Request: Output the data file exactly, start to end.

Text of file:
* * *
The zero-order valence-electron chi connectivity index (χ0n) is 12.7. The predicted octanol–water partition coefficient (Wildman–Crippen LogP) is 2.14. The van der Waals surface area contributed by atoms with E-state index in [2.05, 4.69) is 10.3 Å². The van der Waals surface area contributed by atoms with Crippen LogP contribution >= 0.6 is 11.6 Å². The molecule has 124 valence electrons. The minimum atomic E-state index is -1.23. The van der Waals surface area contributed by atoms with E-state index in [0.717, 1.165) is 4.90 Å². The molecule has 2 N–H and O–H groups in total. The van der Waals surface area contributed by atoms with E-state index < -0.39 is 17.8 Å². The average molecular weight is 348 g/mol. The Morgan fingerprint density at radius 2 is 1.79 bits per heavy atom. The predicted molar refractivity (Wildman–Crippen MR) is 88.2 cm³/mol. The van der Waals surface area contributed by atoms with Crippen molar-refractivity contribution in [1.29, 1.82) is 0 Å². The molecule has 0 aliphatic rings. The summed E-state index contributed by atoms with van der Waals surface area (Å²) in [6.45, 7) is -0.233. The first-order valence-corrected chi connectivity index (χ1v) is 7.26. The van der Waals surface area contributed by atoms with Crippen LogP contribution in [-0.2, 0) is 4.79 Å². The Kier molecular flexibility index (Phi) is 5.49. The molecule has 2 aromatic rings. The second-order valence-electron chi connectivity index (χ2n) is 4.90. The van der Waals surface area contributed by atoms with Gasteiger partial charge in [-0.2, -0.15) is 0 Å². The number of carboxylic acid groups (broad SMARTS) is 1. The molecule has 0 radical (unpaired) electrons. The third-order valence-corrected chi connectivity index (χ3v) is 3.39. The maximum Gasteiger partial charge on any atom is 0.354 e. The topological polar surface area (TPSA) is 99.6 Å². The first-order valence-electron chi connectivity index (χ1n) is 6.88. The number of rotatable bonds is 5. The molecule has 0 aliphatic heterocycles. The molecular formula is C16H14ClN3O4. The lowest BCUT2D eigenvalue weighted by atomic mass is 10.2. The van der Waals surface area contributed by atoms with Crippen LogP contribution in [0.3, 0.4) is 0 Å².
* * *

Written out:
The zero-order valence-electron chi connectivity index (χ0n) is 12.7. The predicted octanol–water partition coefficient (Wildman–Crippen LogP) is 2.14. The van der Waals surface area contributed by atoms with E-state index in [2.05, 4.69) is 10.3 Å². The van der Waals surface area contributed by atoms with Crippen LogP contribution >= 0.6 is 11.6 Å². The molecule has 124 valence electrons. The minimum atomic E-state index is -1.23. The van der Waals surface area contributed by atoms with E-state index in [0.717, 1.165) is 4.90 Å². The molecule has 2 N–H and O–H groups in total. The van der Waals surface area contributed by atoms with E-state index < -0.39 is 17.8 Å². The average molecular weight is 348 g/mol. The Morgan fingerprint density at radius 2 is 1.79 bits per heavy atom. The predicted molar refractivity (Wildman–Crippen MR) is 88.2 cm³/mol. The van der Waals surface area contributed by atoms with Crippen molar-refractivity contribution in [1.29, 1.82) is 0 Å². The molecule has 0 aliphatic rings. The summed E-state index contributed by atoms with van der Waals surface area (Å²) in [6.45, 7) is -0.233. The first-order valence-corrected chi connectivity index (χ1v) is 7.26. The van der Waals surface area contributed by atoms with Crippen LogP contribution in [-0.2, 0) is 4.79 Å². The Kier molecular flexibility index (Phi) is 5.49. The molecule has 2 aromatic rings. The second-order valence-electron chi connectivity index (χ2n) is 4.90. The van der Waals surface area contributed by atoms with Gasteiger partial charge in [-0.2, -0.15) is 0 Å². The number of carboxylic acid groups (broad SMARTS) is 1. The molecule has 0 radical (unpaired) electrons. The third-order valence-corrected chi connectivity index (χ3v) is 3.39. The maximum Gasteiger partial charge on any atom is 0.354 e. The topological polar surface area (TPSA) is 99.6 Å². The first-order valence-electron chi connectivity index (χ1n) is 6.88. The number of rotatable bonds is 5. The molecule has 0 aliphatic heterocycles. The molecular formula is C16H14ClN3O4. The lowest BCUT2D eigenvalue weighted by atomic mass is 10.2. The van der Waals surface area contributed by atoms with Crippen LogP contribution in [0.3, 0.4) is 0 Å².